The U-Haul announcement does not have enough clarity to warrant full scrutiny, said Lynn Kozlowski, professor of community health and health behavior at the University of Buffalo School of Public Health and Health Professions.
It’s important to make distinctions between the most harmful of nicotine-laced products, such as cigarettes and cigars, and items such as smokeless tobacco and vaped nicotine products that pose a lower risk to bystanders, Kozlowski recently argued in a paper.
The latter are unlikely to contaminate workplaces or drastically affect work performance, which makes the company appear to be taking a moral stance rather than a health one, he said.
“I bet if U-Haul were to look at their corporate office, they have a coffeepot going most of the time and people addicted to caffeine,” he said, questioning the extent to which companies should care about addictions without being intrusive.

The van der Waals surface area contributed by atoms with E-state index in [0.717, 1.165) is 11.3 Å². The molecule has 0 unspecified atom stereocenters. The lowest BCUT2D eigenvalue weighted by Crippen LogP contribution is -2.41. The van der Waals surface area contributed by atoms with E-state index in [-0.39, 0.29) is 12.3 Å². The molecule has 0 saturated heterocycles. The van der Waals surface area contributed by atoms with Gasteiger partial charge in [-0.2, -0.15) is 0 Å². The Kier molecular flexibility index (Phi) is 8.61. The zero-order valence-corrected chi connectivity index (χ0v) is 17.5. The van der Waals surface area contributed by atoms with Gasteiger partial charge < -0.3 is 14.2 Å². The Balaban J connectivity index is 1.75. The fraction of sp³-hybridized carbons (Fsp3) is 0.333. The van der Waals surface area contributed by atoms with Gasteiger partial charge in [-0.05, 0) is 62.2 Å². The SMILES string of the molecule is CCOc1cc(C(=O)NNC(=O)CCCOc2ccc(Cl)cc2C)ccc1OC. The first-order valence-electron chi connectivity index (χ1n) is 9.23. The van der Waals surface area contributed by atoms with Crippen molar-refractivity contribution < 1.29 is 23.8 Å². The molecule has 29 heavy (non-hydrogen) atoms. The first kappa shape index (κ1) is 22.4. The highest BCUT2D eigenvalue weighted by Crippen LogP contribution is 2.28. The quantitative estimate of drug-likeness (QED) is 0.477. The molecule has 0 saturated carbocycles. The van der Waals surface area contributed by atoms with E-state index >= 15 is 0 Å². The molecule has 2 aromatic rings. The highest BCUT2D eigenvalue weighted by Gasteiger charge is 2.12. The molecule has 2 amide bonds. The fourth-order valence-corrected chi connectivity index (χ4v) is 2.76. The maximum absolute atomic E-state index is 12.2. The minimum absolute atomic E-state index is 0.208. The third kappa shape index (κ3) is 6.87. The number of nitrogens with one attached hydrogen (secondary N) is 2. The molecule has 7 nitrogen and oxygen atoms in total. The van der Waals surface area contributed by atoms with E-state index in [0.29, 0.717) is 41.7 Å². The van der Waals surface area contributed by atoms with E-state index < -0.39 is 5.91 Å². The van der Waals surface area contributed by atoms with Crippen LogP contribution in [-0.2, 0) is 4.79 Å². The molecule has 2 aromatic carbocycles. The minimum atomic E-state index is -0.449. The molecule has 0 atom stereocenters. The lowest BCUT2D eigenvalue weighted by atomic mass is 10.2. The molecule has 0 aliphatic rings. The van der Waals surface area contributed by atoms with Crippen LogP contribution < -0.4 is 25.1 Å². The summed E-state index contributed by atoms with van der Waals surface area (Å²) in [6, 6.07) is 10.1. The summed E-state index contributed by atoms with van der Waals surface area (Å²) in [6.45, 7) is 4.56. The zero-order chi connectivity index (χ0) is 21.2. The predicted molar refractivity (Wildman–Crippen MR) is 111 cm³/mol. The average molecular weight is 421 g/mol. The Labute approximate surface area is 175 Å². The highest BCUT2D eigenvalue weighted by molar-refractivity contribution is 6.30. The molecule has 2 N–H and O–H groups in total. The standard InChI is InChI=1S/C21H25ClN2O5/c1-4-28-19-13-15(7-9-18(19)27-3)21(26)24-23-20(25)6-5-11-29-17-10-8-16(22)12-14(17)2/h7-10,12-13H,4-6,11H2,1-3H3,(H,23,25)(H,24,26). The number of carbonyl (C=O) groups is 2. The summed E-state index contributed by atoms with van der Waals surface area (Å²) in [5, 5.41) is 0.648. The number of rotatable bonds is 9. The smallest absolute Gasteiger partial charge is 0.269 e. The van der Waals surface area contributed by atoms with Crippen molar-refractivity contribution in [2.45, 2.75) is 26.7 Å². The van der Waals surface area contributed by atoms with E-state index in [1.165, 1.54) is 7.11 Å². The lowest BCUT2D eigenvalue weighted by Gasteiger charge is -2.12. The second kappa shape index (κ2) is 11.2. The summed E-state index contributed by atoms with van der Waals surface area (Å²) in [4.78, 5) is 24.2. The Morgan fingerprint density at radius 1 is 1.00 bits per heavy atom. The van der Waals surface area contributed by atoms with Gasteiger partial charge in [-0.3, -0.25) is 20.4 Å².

Money and workplace productivity are a concern for companies, said Kevin Schroth, associate professor of health, tobacco control policy and law for the Rutgers School of Public Health.
There’s already data that proves that nonsmokers take fewer breaks and request fewer sick days than their smoking counterparts, he said.
The only downside to U-Haul’s policy is that there is an element of unfairness to people who have been victimized by the tobacco industry, which usually happens at very early ages, Schroth said.
“I don’t have a problem with government policies or employer-based policies that are designed to discourage people to stop using deadly products,” he said.
The Washington Post